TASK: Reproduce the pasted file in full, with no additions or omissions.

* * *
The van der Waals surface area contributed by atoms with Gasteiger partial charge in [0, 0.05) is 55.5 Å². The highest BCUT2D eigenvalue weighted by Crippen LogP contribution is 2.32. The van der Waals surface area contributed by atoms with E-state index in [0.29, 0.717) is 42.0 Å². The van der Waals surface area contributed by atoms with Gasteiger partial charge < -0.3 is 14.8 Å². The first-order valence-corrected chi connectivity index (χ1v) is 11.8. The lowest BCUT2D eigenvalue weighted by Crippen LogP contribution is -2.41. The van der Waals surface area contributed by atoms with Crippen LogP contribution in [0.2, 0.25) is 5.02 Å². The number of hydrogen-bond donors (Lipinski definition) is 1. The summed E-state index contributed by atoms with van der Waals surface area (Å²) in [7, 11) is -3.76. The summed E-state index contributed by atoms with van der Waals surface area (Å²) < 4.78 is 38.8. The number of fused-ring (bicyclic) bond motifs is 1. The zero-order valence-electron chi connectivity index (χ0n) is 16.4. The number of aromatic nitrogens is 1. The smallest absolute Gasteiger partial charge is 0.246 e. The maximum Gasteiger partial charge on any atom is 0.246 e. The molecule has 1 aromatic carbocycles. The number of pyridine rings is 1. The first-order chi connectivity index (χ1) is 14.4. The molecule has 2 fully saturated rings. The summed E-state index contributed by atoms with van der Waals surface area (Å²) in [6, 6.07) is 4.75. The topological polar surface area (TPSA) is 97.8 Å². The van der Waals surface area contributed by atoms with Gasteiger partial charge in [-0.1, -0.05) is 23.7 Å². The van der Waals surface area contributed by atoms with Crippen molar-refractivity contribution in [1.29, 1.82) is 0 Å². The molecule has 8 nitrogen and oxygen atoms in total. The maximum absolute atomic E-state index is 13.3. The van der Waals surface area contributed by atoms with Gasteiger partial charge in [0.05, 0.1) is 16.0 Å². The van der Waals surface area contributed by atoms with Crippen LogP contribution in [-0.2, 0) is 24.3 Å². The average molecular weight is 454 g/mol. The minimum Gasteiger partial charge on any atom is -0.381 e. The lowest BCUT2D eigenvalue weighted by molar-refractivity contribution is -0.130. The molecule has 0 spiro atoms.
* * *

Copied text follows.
The van der Waals surface area contributed by atoms with Gasteiger partial charge in [0, 0.05) is 55.5 Å². The highest BCUT2D eigenvalue weighted by Crippen LogP contribution is 2.32. The van der Waals surface area contributed by atoms with E-state index in [0.29, 0.717) is 42.0 Å². The van der Waals surface area contributed by atoms with Gasteiger partial charge < -0.3 is 14.8 Å². The first-order valence-corrected chi connectivity index (χ1v) is 11.8. The lowest BCUT2D eigenvalue weighted by Crippen LogP contribution is -2.41. The van der Waals surface area contributed by atoms with Crippen LogP contribution in [0.2, 0.25) is 5.02 Å². The number of hydrogen-bond donors (Lipinski definition) is 1. The summed E-state index contributed by atoms with van der Waals surface area (Å²) in [7, 11) is -3.76. The summed E-state index contributed by atoms with van der Waals surface area (Å²) < 4.78 is 38.8. The number of fused-ring (bicyclic) bond motifs is 1. The zero-order valence-electron chi connectivity index (χ0n) is 16.4. The number of aromatic nitrogens is 1. The smallest absolute Gasteiger partial charge is 0.246 e. The maximum Gasteiger partial charge on any atom is 0.246 e. The molecule has 1 aromatic carbocycles. The number of pyridine rings is 1. The first-order chi connectivity index (χ1) is 14.4. The molecule has 2 fully saturated rings. The summed E-state index contributed by atoms with van der Waals surface area (Å²) in [6, 6.07) is 4.75. The topological polar surface area (TPSA) is 97.8 Å². The van der Waals surface area contributed by atoms with Gasteiger partial charge in [-0.1, -0.05) is 23.7 Å². The van der Waals surface area contributed by atoms with Crippen molar-refractivity contribution in [1.29, 1.82) is 0 Å². The molecule has 8 nitrogen and oxygen atoms in total. The maximum absolute atomic E-state index is 13.3. The van der Waals surface area contributed by atoms with Gasteiger partial charge in [0.05, 0.1) is 16.0 Å². The van der Waals surface area contributed by atoms with Crippen LogP contribution in [-0.2, 0) is 24.3 Å². The average molecular weight is 454 g/mol. The minimum Gasteiger partial charge on any atom is -0.381 e. The lowest BCUT2D eigenvalue weighted by molar-refractivity contribution is -0.130. The molecule has 0 spiro atoms.